Enjoyable, but doesn’t solve the mystery
I have read Thom Scott-Philips’ book with great pleasure, but also with a very critical eye. It is extremely well written— I have read most of it during long train rides and had no difficulties concentrating on it. For someone who is as easily distracted as myself that says quite something. I also felt myself almost persuaded by the arguments, but in the end there are many things with which I disagree.
I do agree that pragmatics and inference are extremely important in language, and that they perhaps deserve more attention than they usually get. However, I also do think that Thom presents too much of a straw man argument. Most serious students of language evolution have been convinced of the importance of pragmatics and inference for a long time (although, given the complexity of the subject they may not have made it the focus of their research). The position that Thom appears to be arguing against is perhaps the syntax-centred, Chomsky-inspired formal view of language. However this position is of decreasing importance in both linguistics and the study of language evolution. I definitely do not agree that the ostensive-inferential model proposed by Thom solves all problems of language evolution.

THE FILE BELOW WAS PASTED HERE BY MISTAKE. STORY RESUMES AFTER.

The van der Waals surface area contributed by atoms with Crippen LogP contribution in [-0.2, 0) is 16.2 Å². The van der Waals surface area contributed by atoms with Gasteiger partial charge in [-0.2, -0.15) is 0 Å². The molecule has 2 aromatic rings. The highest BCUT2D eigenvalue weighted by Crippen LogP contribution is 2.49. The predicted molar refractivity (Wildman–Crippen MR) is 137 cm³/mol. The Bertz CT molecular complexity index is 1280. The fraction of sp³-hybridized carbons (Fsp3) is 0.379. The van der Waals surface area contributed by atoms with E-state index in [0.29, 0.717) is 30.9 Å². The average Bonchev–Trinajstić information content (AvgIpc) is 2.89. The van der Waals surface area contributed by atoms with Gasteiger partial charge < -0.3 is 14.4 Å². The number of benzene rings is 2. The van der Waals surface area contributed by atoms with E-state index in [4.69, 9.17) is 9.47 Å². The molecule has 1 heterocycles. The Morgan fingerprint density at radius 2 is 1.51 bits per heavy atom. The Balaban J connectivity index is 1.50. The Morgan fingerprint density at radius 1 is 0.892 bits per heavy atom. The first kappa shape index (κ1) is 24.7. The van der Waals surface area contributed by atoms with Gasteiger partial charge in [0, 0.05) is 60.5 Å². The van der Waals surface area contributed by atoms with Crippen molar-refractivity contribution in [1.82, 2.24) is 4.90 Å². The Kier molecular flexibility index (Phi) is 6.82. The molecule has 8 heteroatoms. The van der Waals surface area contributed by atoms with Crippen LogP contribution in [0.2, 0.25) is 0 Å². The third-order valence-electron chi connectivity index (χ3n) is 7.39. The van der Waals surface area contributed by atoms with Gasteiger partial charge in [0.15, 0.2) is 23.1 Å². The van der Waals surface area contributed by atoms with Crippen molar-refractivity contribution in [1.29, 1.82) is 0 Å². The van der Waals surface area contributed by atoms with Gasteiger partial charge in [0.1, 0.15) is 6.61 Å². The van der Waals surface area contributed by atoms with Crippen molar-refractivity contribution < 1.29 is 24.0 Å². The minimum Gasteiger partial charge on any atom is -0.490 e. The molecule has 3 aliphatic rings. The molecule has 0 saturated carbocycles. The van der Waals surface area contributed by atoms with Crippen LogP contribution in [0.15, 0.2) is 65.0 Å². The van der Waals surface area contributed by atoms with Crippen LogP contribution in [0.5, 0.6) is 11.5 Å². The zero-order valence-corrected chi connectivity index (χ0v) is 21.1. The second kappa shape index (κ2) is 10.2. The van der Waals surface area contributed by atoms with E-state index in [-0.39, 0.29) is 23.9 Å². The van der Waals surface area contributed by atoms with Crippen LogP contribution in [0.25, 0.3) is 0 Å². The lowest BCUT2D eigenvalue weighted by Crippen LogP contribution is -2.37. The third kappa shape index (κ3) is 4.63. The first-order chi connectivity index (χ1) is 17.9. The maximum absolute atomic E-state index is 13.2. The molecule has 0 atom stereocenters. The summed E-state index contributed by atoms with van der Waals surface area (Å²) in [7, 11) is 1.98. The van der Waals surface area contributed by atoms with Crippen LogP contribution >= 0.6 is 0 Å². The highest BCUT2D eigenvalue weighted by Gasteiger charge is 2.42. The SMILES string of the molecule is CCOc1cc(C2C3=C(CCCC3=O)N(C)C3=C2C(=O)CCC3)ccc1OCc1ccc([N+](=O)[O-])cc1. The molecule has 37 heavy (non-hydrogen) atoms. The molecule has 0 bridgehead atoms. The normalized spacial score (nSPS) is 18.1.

It may help explain how communication started, but it really doesn’t explain why language is the way it is (Thom’s discussion of combinatorial structure notwithstanding, the ostensive-inferential model does not explain how language became combinatorial), and I was quite baffled to find nothing about acquisition in the book. I also felt extremely uncomfortable with the part where the evidence for cases where there appears to be no theory of mind but there does appear to be language was discussed. I think Thom could have been much more self-critical there and now runs the risk of falling into the pit of confirmation bias. I also think there is much more continuity between the code model of communication and the ostensive inferential model. For instance one can imagine a continuum between a pure code model, with fixed signals and meanings, and more ostensive-inferential models where meanings are progressively less well-defined and need to be acquired from context. Again, the lack of discussion of the role of acquisition is a weakness of the book. I also find that Thom overstates the importance of ostension and inference. A lot of language (and even non-linguistic communication) is extremely stereotyped. Come to think of it, Thom’s favourite example of the raised and tilted coffee cup is pretty conventionalised as well, and actually a good example of the outcome of (culturally evolved) ontogenetic ritualisation. There may be a role for ostension in establishing conventions through cultural evolution, but I am not convinced it plays a very prominent role in everyday language use. In the end, if we have learned anything in the last twenty years of studying language evolution, it is that there is no single explanation for humans having language, and language being the way it is. On the contrary, it seems clear that a number of factors have conspired, aided with a dose of coincidence, to give humans language and other (intelligent) animals not. Inference and ostension have no doubt their role to play, and I think the book makes a good point of arguing it. However, I also think the book is old school language evolution in the one-man-one-idea tradition of Pinker, Bickerton, Dunbar or Mithen, to name just a few. Such theories provide food for thought and may help to attract students to the field (in itself extremely important) but the real progress is made by painstaking and self-critical research of more detailed questions (a point also made by Richard Moore on this site). Of course, Thom has made contributions of this nature as well, and for me his book would have been better if it had reflected this approach to language evolution more.